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Risk Management

Why Your RMIS Dashboard Data Should Include Leading Indicators

Your organization understands incident rates and how to correct them, but what about the number of identified hazards that might be the cause? These leading indicators can provide key insight into optimizing your safety program’s results.

September 25, 2023

A Risk Management Information System (RMIS) can help aggregate risk data to evaluate business exposures, and it can be particularly beneficial for organizations with a large number of locations, employees, and claims. While many of these integrated systems are built to act as a central repository for lagging indicators, like Days Away, Restricted, or Transferred (DART) Rates and losses, they can also serve as a fundamental source for risk prevention methods and practices.

“Tracking leading indicators can be a form of armor for risk management safety professionals because they substantiate the real efforts being made to prevent losses,” said Vik Ramaswamy, Senior Risk Control Manager at Safety National. “RMIS dashboards will be very lagging indicator-focused, but the marketplace is full of applications that allow your organizations to go paperless in documenting safety procedures.”

Here, we examine leading indicators that can benefit your safety program efforts and why they matter.

Leading Indicators vs. Lagging Indicators

Lagging indicators are typically more recognizable than leading indicators, given their measurability. Lagging indicators are metrics used to measure past performance and typically include:

  • Number or location of total OSHA recordable incidents
  • Total Recordable Incident Rate (TRIR)
  • Days Away, Restricted, or Transferred (DART) Rate
  • Lost Time Incident Rate (LTIR)
  • Root cause analysis
  • Corrective and preventive actions

Leading indicators are metrics used as a predictive measure of future performance that can provide early warning signs of problems, allowing for potential correction actions. Some examples include:

  • Near miss reports
  • Job safety analysis
  • Training reports, including the number of hours trained
  • Identified hazards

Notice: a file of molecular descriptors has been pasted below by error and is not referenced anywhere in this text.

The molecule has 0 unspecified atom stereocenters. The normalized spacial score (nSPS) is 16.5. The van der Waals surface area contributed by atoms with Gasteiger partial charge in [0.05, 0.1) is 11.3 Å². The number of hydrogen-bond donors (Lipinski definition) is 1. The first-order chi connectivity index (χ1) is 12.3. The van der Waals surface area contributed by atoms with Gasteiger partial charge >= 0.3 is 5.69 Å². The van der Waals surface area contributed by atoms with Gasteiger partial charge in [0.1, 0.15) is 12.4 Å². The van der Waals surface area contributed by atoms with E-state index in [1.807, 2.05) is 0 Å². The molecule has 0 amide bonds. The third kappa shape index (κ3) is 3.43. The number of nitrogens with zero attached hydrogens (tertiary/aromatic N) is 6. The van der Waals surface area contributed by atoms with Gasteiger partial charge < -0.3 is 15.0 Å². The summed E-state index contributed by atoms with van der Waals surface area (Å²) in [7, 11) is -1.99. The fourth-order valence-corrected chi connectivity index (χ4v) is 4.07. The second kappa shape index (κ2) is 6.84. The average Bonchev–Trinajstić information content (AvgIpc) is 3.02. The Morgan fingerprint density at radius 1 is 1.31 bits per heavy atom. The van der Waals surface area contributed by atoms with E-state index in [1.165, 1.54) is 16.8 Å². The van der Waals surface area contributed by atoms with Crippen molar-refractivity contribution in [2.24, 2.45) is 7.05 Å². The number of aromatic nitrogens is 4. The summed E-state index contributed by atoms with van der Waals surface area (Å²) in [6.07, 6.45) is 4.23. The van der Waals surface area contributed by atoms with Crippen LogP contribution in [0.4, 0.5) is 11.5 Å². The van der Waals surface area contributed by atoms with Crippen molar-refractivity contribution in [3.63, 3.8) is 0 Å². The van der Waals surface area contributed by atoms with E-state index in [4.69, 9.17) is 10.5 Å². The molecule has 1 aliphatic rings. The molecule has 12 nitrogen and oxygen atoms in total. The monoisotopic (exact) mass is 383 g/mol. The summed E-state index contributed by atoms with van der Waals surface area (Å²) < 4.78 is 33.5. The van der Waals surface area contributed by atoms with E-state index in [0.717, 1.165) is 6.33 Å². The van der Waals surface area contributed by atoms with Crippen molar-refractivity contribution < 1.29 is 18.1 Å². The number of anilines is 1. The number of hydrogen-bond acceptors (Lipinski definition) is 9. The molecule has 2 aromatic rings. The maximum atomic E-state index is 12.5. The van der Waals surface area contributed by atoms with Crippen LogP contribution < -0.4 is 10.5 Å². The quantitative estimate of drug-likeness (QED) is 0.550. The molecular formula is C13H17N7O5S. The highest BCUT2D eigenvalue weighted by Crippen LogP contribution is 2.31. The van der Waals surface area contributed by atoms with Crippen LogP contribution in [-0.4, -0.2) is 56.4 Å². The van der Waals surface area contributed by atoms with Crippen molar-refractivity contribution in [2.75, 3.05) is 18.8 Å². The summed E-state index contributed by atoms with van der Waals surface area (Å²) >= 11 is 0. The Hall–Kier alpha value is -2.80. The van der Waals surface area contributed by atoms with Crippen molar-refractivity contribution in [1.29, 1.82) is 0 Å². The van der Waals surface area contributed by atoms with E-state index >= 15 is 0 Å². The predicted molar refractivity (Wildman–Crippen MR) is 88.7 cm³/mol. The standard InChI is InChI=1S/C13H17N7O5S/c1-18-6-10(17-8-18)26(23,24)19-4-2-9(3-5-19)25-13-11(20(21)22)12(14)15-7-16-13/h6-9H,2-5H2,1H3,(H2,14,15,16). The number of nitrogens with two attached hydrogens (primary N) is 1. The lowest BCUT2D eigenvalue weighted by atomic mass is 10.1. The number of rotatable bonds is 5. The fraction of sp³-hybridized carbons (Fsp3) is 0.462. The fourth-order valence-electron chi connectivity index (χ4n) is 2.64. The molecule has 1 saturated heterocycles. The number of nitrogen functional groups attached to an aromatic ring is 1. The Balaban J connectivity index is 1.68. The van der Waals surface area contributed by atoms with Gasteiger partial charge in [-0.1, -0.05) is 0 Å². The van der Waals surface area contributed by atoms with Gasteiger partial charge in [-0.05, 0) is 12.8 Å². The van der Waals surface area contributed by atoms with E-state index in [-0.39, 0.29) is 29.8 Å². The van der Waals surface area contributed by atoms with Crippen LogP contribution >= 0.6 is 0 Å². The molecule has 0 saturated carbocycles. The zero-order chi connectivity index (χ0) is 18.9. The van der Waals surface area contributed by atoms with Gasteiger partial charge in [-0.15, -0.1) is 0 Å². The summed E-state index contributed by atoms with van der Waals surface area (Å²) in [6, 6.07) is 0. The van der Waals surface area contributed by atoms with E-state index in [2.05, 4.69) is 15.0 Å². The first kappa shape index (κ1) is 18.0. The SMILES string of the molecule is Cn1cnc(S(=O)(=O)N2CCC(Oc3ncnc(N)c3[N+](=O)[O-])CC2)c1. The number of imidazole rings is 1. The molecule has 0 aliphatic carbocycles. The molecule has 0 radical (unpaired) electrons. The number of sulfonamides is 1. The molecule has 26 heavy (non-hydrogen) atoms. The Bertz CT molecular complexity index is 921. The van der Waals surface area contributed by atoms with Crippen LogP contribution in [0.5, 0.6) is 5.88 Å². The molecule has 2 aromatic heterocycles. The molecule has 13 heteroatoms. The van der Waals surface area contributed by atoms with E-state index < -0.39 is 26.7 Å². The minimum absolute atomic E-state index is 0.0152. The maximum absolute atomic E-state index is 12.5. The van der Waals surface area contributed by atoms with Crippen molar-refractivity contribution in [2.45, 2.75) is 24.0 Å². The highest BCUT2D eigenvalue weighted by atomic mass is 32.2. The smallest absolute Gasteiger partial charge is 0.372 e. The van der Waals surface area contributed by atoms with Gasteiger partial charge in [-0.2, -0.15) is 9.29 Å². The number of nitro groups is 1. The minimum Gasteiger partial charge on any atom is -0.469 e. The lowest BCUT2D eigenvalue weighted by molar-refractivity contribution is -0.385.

• Number of safety violations

How to Know If a Leading Indicator Should Be Tracked

Good leading indicators are based on SMART principles, meaning they are specific, measurable, accountable, reasonable, and timely. For example, if you are hosting monthly safety meetings and tracking the number of employees attending, you want to create a reasonable goal for attendance. A 97% goal is much more achievable than a 100% goal, knowing that some workers will miss days of work during the scheduled time.

OSHA also notes some important steps for using leading indicators, including:

  1. Choose an appropriate leading indicator.
  2. Set a goal for that indicator.
  3. Communicate the goal, the importance of the indicator, and why you chose to track it with employees.
  4. Start using the leading indicator by collecting data, periodically measuring progress, and communicating progress with workers.
  5. Periodically reassess your goal and indicator. After some amount of time tracking your indicator, reassess if it may need more time to meet your desired goal.
  6. Most importantly, respond to what you learn, sharing the results with critical stakeholders in your organization.

Organizations should go paperless with tracking leading indicators as much as allowed. This makes your safety program goals more attainable with an arsenal of technology tools to evaluate your data. It can make tracking all facilities much easier for companies with multiple locations.

Why Tracking Your Prevention Efforts Matter

As a risk manager, creating organizational incentives can boost your efforts for program engagement. Developing a safety committee that meets regularly to review findings can assist in rallying the troops. Incentives could include items as simple as additional recognition to gift cards or merchandise.

Tracking leading indicators can prevent workplace injuries, reduce associated costs, improve productivity and performance, optimize health and safety standards, and increase participation in a safety program. They provide an honest view of whether your safety and health are effective at preventing accidents. Leading indicators are hugely beneficial for adverse loss risks. Providing your broker partner with processes your organization has put into place to tend to specific risks can prove favorable throughout underwriting your account, especially in high-risk accounts.


For more expertise, guidance or resources on this topic, please contact [email protected].